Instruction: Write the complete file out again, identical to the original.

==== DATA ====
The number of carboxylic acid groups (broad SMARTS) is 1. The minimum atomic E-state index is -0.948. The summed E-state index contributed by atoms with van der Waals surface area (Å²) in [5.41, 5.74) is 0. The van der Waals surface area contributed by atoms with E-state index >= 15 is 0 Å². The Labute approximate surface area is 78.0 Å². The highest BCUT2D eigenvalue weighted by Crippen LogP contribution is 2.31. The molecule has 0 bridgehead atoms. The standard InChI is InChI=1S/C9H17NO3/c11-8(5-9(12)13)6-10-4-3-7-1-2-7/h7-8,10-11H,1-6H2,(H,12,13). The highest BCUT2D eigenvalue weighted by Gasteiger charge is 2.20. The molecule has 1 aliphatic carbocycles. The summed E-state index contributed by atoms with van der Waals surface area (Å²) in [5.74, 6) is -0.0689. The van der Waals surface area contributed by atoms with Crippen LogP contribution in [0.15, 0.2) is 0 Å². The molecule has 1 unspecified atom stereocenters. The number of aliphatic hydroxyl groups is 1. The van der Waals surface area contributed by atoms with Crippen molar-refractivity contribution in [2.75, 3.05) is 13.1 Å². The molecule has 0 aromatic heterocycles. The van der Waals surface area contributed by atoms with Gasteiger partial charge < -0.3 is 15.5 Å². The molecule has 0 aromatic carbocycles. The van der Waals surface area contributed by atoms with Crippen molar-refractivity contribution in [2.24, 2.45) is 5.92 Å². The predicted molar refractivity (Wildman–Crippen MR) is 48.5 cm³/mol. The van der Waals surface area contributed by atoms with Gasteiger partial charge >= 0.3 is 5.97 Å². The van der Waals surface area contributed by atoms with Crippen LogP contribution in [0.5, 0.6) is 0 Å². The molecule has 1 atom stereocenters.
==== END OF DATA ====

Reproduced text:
The number of carboxylic acid groups (broad SMARTS) is 1. The minimum atomic E-state index is -0.948. The summed E-state index contributed by atoms with van der Waals surface area (Å²) in [5.41, 5.74) is 0. The van der Waals surface area contributed by atoms with E-state index >= 15 is 0 Å². The Labute approximate surface area is 78.0 Å². The highest BCUT2D eigenvalue weighted by Crippen LogP contribution is 2.31. The molecule has 0 bridgehead atoms. The standard InChI is InChI=1S/C9H17NO3/c11-8(5-9(12)13)6-10-4-3-7-1-2-7/h7-8,10-11H,1-6H2,(H,12,13). The highest BCUT2D eigenvalue weighted by Gasteiger charge is 2.20. The molecule has 1 aliphatic carbocycles. The summed E-state index contributed by atoms with van der Waals surface area (Å²) in [5.74, 6) is -0.0689. The van der Waals surface area contributed by atoms with Crippen LogP contribution in [0.15, 0.2) is 0 Å². The molecule has 1 unspecified atom stereocenters. The number of aliphatic hydroxyl groups is 1. The van der Waals surface area contributed by atoms with Crippen molar-refractivity contribution in [2.75, 3.05) is 13.1 Å². The molecule has 0 aromatic heterocycles. The van der Waals surface area contributed by atoms with Gasteiger partial charge < -0.3 is 15.5 Å². The molecule has 0 aromatic carbocycles. The van der Waals surface area contributed by atoms with Crippen molar-refractivity contribution in [2.24, 2.45) is 5.92 Å². The predicted molar refractivity (Wildman–Crippen MR) is 48.5 cm³/mol. The van der Waals surface area contributed by atoms with Gasteiger partial charge >= 0.3 is 5.97 Å². The van der Waals surface area contributed by atoms with Crippen LogP contribution in [0.5, 0.6) is 0 Å². The molecule has 1 atom stereocenters.